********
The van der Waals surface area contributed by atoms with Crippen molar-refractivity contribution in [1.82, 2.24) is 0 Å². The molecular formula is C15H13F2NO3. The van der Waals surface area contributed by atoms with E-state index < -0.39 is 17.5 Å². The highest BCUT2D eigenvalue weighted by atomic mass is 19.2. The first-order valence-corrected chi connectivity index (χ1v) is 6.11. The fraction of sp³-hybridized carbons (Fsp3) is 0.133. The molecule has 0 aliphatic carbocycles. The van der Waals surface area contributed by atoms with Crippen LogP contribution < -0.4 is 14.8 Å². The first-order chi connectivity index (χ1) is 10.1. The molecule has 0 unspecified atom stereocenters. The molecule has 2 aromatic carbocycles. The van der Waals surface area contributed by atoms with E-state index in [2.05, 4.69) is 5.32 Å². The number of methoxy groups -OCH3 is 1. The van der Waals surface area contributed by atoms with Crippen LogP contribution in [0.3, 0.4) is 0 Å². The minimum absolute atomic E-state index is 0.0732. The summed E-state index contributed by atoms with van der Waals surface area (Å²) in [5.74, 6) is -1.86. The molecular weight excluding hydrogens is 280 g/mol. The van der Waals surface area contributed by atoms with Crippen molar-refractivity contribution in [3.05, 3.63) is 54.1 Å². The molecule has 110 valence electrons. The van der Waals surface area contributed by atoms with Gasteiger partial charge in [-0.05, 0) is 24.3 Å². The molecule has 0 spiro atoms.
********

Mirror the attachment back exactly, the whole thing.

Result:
The van der Waals surface area contributed by atoms with Crippen molar-refractivity contribution in [1.82, 2.24) is 0 Å². The molecular formula is C15H13F2NO3. The van der Waals surface area contributed by atoms with E-state index < -0.39 is 17.5 Å². The highest BCUT2D eigenvalue weighted by atomic mass is 19.2. The first-order valence-corrected chi connectivity index (χ1v) is 6.11. The fraction of sp³-hybridized carbons (Fsp3) is 0.133. The molecule has 0 aliphatic carbocycles. The van der Waals surface area contributed by atoms with Crippen LogP contribution < -0.4 is 14.8 Å². The first-order chi connectivity index (χ1) is 10.1. The molecule has 0 unspecified atom stereocenters. The molecule has 2 aromatic carbocycles. The van der Waals surface area contributed by atoms with E-state index in [2.05, 4.69) is 5.32 Å². The number of methoxy groups -OCH3 is 1. The van der Waals surface area contributed by atoms with Crippen LogP contribution in [0.3, 0.4) is 0 Å². The minimum absolute atomic E-state index is 0.0732. The summed E-state index contributed by atoms with van der Waals surface area (Å²) in [5.74, 6) is -1.86. The molecular weight excluding hydrogens is 280 g/mol. The van der Waals surface area contributed by atoms with Crippen molar-refractivity contribution in [3.05, 3.63) is 54.1 Å². The molecule has 110 valence electrons. The van der Waals surface area contributed by atoms with Gasteiger partial charge in [-0.05, 0) is 24.3 Å². The molecule has 0 spiro atoms.